In this blog post we’re going to be looking at what some people might call “big” data. No that doesn’t mean big in the conventional sense, it means big in the sense that the single file dataset is 10 Gb in size, and I wanted to make a “big data” pun.
The data in question is a record of NYC’s 311 complaints since 2010, the 6th most popular dataset on the opendata website. “311” is a complaints hotline in NYC, for those interested in following along or investigating the data themselves, it is freely available from the open data website.
Today we’re going to cover
Creating a data source and importing the data
First look at the data to determine interesting fields
In my ever onward quest to show to the world how easy it is to get up and started with Logscape, today I’m going to use a Logscape docker container in order to build visualisations based off some publicly available CSV files in no time at all. If you’ve never used the Logscape docker image, then check out my previous blog.
Today we’re going to be analysing data made available via the gov.uk website, which offers statistics for crashes in the UK for the year of 2015. The specific dataset is available for download here.
For a long time, we’ve had the web app available on our app repository – This covers Nginx, Apache and a whole host of other formats, and whilst functional, it hasn’t been touched in a long time, so it looks a little bit less than pretty.
Given the popularity of Apache and NGINX, and the fact they both use the same out of the box log format, we’re going to give them a dedicated app, and a brand new look.
We’re hoping this works out for everyone. If you’re currently using the existing web app you can continue to do so. But if you’re specifically running NGINX or Apache, and want a change of pace, then read on.
Here at Logscape it should go without saying that monitoring is sort of a big deal. Some would even go as far as to say it’s even our “thing”. To go with that we’ve collated a collection, of what we think might be the best 10 monitoring talks people should watch. Regardless of whether you’re looking to implement a logging tool, build your own or are just a developer, these talks are worth the time.
It’s finally that day, Logscape is now on docker hub. As such I’m going to be walking you through the process of getting Logscape running, and once you’ve got the hang of it, you’ll be able to download, run and start using Logscape all within 60 seconds. Monitoring in a heart beat. Continue reading →
Systems tend to have workflows – where an object or ticket are passed around different systems. As someone responsible for monitoring such a system, I need to be able to keep track of the events to ensure that customers get served and orders processed. My main aim in this example is to track how long it takes to process tickets.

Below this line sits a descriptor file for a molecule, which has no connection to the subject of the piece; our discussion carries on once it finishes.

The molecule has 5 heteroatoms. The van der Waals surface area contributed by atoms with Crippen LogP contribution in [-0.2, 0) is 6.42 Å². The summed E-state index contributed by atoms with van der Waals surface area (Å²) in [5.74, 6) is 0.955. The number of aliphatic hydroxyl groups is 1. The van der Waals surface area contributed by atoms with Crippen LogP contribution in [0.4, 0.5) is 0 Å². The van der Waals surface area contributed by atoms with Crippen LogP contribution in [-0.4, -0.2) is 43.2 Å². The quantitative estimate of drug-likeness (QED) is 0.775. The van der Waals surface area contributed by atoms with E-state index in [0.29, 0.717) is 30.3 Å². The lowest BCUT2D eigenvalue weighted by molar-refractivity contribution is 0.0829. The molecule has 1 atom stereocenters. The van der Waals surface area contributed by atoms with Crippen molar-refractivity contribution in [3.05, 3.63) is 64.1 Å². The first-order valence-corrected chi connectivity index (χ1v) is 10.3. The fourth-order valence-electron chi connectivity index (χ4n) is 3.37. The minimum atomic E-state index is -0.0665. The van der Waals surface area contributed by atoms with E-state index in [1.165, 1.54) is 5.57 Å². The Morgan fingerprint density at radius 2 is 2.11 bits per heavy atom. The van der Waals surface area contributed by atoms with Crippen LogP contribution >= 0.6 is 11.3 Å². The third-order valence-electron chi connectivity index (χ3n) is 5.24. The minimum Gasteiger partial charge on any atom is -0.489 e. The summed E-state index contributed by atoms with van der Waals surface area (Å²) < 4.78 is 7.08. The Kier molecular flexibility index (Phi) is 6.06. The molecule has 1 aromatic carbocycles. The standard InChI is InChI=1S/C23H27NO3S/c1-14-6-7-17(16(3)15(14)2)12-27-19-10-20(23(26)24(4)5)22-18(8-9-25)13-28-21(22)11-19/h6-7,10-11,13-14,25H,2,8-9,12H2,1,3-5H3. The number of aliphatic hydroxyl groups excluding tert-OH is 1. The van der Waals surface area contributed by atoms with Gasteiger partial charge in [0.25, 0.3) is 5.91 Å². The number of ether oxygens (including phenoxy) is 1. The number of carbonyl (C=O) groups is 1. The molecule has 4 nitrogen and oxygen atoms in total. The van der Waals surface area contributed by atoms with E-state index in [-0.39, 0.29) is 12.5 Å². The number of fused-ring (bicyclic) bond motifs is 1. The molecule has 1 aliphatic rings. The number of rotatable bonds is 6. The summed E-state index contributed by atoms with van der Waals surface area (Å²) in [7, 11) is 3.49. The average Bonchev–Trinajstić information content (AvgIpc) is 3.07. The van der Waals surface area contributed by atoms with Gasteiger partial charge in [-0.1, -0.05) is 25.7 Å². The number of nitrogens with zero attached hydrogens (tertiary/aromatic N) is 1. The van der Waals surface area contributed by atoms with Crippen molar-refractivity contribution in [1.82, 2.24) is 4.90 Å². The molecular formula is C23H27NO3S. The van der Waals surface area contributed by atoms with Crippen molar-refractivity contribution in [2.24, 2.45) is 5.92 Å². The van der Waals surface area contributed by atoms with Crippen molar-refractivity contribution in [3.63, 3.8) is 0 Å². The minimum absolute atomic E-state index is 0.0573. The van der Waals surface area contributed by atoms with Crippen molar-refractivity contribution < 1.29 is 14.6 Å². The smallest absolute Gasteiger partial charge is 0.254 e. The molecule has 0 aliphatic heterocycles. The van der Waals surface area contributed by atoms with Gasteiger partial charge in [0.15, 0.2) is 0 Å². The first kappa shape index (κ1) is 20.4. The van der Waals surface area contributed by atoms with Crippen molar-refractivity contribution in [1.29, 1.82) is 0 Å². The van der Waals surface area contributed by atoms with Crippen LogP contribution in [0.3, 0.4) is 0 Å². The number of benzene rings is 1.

This kind of assumes you already have a Logscape environment running. If you don’t, download it now and get started!
The long awaited version 3 update to Logscape is finally here.
In version 3 we welcome multiple new and exciting features. We’ve improved search performance, zoning and the search UI as well as a series of bug fixes. Version 3 is sure to surprise even the most experienced user. This release is bigger, better and faster! If you want to find out all you need to know about these excellent new features, and how this update will affect you, read on.
If you just want to get started, download it for free right now from our Website.
If you’ve already tried it, why not tell us what you think? We’d love to hear your feedback. Simply message us and let us know.
So you have written an app or log – it’s brilliant, it grabs all the data you need and runs like greased lightning. All you need to do now is ensure your output file has a nice clean format – preferably one that means Logscape does all the work for you! So here are some of my top tips.
1) Add a full time stamp to every line. You wouldn’t believe how much trouble can be caused by people using just times or dates. At the best, you have to struggle to get your data properly organised. At worst, you end up with a mess and data appears in the wrong place on the graph. Do it right, set the date and time!
2) Add a time zone to that stamp. My computer will never move time-zone, surely it’ll be fine? Don’t count on it. British Summer Time changing the system time on half your servers, servers being reset to US time, data centres moving locations… All these things can and will happen. Adding the time zone to the stamp gives you a cast iron assurance that the data will always be correct. That peace of mind is worth a few bytes.
MongoDB is a popular open source nosql database. It’s gain in popularity has been due to ease of use, speed and options for scalability.The MongoDB App collects health and operational metrics for MongoDB cluster or group mongo instances.